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A former Israeli soldier calls for international intervention to stop settler violence

Givati, 32, is now advocacy director for Breaking the Silence, a group made up of Israeli military veterans who are against their country's occupation of Palestinian territories. They collect testimony from former soldiers to educate the public on how the occupation is enforced.

Below are some highlights from NPR's interview with former Israeli soldier Ori Givati. Answers have been edited and condensed for clarity and length.

[b]On the relationship between settlers and the Israeli military[/b]

I joined to be a combat soldier because I wanted to protect my country, my friends and my family. When I see the military that I joined used as an employee of the settler movement, this process is terrifying for me. It's already devastating for the security of Israel itself.

You don't have the order to stop violent settlers. What you do have orders for is to protect the Jewish community. We don't have orders as soldiers to protect everyone in the area. We have hundreds of testifiers. None of them said that they received an order to detain a settler attacking a Palestinian, even though it's the most simple order.

[b]On how Israeli soldiers show Palestinians "who's the boss"[/b]

Occupying millions of people for decades means you control their everyday life. The first command I received as a soldier in the West Bank was to make all of the Palestinians feel like they cannot lift their heads up. We have to make sure that they know who's the boss. How do we do that? We make sure that all of the Palestinians cannot pass a day without understanding who is controlling them.

For example, one of the missions is called a mock arrest. A mock arrest is when a group of soldiers invades a Palestinian home in the middle of the night, arrests one of the family members. It can be a few minutes, sometimes it's a few hours. They choose, with intelligence, the home of a family that is not violent; they arrest the father, usually, and then bring them back because they're just training for a future mission. Imagine the impact of this mission to the kids, to the wife, to the family.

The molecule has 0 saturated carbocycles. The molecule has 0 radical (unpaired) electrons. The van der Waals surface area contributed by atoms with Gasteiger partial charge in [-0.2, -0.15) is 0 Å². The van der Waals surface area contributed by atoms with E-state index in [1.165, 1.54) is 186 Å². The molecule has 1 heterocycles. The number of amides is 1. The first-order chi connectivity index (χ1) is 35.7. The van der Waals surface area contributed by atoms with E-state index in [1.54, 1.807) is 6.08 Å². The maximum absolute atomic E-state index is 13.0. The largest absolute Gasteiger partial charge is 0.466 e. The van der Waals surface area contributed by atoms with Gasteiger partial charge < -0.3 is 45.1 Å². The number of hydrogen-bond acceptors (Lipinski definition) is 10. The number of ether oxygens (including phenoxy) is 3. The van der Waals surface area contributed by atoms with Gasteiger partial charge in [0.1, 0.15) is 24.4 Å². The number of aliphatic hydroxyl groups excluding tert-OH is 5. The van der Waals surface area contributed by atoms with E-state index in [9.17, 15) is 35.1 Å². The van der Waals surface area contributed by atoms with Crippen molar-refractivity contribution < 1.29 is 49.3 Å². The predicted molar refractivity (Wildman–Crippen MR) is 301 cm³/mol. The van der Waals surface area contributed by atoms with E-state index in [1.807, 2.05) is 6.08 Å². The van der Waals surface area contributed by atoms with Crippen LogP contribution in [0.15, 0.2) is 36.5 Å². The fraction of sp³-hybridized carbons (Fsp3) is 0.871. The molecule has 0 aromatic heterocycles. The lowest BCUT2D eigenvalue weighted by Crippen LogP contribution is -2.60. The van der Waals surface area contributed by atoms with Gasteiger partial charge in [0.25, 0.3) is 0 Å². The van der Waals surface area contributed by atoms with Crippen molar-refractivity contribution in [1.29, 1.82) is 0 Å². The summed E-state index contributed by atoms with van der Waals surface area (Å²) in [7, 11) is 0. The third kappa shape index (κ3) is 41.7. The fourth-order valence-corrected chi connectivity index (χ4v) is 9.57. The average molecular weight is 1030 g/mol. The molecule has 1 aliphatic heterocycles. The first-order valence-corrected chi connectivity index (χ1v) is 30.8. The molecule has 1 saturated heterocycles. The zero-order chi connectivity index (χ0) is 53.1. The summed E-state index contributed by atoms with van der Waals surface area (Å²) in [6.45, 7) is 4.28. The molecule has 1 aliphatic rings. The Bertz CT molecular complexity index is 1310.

[b]On settler violence against Palestinians in the Israeli-occupied West Bank[/b]

The violence is not new. It didn't start during this war. It started in 1967 from the first day of the occupation. But today, what we're seeing in the West Bank is the peak of this violence. To understand the violence we have to understand what's behind it. Violent settlers understand that by attacking a Palestinian community in a rural village, if they do it with enough persistence and with enough interruption they can make them move away.

Violent people exist everywhere, criminals exist everywhere. But what we are seeing today is a phenomenon of settlers attacking Palestinians while the military, which is supposed to protect the Palestinians, is actually protecting the attackers. Palestinians in these communities are left with zero protection of their families, of their lands, of their culture, and are basically left with no options, leaving sometimes decades-old communities.
Will their well intentioned advocacy group stop future Hamas attacks? The road to hell is paved with good intentions.

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